For us we feel the opportunity it is supposed to bring should really be for those in the community, especially the youth. It is so hard for young people, even with qualifications to find a job, let a lone those without any so we try to instill confidence and self-esteem, which is so important for young people. Last year we worked on ‘partnership working’ with young people in NEETS (Not in Education, Employment of Training). We love partner work and are always connecting with small organisations locally such as the one over Fellow Court which has its beehive training here for young people in Hackney and also provides business skills - even if we don’t deliver, we find someone else who does!

What is your name and how long have you lived in the community?
Paloma. I’ve lived here for 21 years.
What is your involvement in the community?
I try my best to be pro-active in the community, making sure the local people don’t lose their voice in and amongst the gentrification that’s happening. I feel it’s important that local businesses fight to stay where they are, that local people don’t loose their businesses because they’re all being bought out and changed into trendy coffee shops, boutiques and wine bars.
How do you think the area/community has changed? Is it for the better or worse?
The most obvious and drastic change has been the housing. This is an area that used to be a community. We grew up on the estates and many of those have been torn down and changed into private flats. This destroys communities, as those of us who were council, have been moved out, and those with money have moved in. I feel like it’s happened so fast in front of my eyes and it’s, in my opinion, for the worse. We’ve lost something in all these changes.
How do you think regeneration should benefit those living in the community?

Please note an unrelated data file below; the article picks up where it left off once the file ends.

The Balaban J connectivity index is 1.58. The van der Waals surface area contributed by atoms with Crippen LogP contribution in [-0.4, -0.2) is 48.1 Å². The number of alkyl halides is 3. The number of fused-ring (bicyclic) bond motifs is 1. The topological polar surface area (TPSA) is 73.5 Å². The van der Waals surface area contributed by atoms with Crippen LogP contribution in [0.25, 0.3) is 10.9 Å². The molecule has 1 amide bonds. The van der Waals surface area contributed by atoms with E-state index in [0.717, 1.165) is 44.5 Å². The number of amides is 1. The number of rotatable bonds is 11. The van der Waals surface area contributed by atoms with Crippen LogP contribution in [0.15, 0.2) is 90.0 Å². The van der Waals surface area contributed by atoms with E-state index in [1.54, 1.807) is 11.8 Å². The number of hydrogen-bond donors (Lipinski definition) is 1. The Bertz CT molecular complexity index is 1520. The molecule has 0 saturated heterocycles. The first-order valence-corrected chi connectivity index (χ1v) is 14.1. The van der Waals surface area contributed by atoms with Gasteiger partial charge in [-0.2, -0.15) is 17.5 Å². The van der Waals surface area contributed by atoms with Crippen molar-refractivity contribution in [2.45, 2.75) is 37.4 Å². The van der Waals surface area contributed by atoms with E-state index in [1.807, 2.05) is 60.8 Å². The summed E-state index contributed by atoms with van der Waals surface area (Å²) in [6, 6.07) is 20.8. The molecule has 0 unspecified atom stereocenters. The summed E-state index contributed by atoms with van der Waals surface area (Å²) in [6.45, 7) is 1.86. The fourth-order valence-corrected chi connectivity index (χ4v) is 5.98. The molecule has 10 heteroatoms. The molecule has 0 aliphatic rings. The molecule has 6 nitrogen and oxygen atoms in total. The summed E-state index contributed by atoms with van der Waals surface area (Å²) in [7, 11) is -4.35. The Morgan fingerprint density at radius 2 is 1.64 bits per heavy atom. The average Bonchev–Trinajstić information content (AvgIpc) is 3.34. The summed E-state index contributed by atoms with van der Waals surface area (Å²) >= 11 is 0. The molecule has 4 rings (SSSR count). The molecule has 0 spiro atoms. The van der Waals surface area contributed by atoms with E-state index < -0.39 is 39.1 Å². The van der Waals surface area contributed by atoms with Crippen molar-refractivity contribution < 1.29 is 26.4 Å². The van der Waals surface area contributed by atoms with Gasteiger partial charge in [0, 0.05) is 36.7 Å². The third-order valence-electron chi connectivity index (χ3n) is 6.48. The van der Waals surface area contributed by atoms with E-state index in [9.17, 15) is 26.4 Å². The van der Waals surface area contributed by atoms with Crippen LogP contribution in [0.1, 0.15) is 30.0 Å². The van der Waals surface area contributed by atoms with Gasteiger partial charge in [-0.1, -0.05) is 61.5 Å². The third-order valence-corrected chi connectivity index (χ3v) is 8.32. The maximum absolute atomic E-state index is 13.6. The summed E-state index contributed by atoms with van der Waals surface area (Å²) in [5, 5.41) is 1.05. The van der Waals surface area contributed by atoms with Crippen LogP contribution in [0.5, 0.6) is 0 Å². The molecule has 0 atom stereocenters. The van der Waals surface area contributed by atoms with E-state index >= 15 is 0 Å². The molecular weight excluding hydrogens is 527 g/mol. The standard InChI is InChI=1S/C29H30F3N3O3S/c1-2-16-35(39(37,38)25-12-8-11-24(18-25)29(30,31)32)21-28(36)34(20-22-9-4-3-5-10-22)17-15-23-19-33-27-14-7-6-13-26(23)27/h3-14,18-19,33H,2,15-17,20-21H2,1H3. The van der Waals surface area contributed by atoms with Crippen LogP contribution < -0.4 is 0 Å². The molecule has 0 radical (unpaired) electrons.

It should be for the benefit of those living in this community, not because it increases the value of the properties in the area or increases the appeal of people moving in. The council should have cleaned up the buildings, the parks, the streets, etc. for those of us who come from here, but money talks, and the regeneration has happened to suit those moving in, with the money.

What is your name and how long have you lived in the community?
Santarna. I have lived in east London all my life. Bethnal Green for 12 years and Hackney for 10 years.
What is your involvement in the community?
Since I was 12 I have had the opportunity to work within different communities, such as singing in a jazz band at my school, where I would perform and co-lead workshops within the community. I even flew over to Madrid twice (aged 12 and 16) to teach music at schools in Spanish communities.
I also stated a samba drumming class and led many workshops at the Barbican, where all my volunteers were from schools in Hackney and Tower Hamlets. All of this has lead me to the opportunity to go to New York and teach deaf children - a beautiful experience, which has stemmed from working in my own community.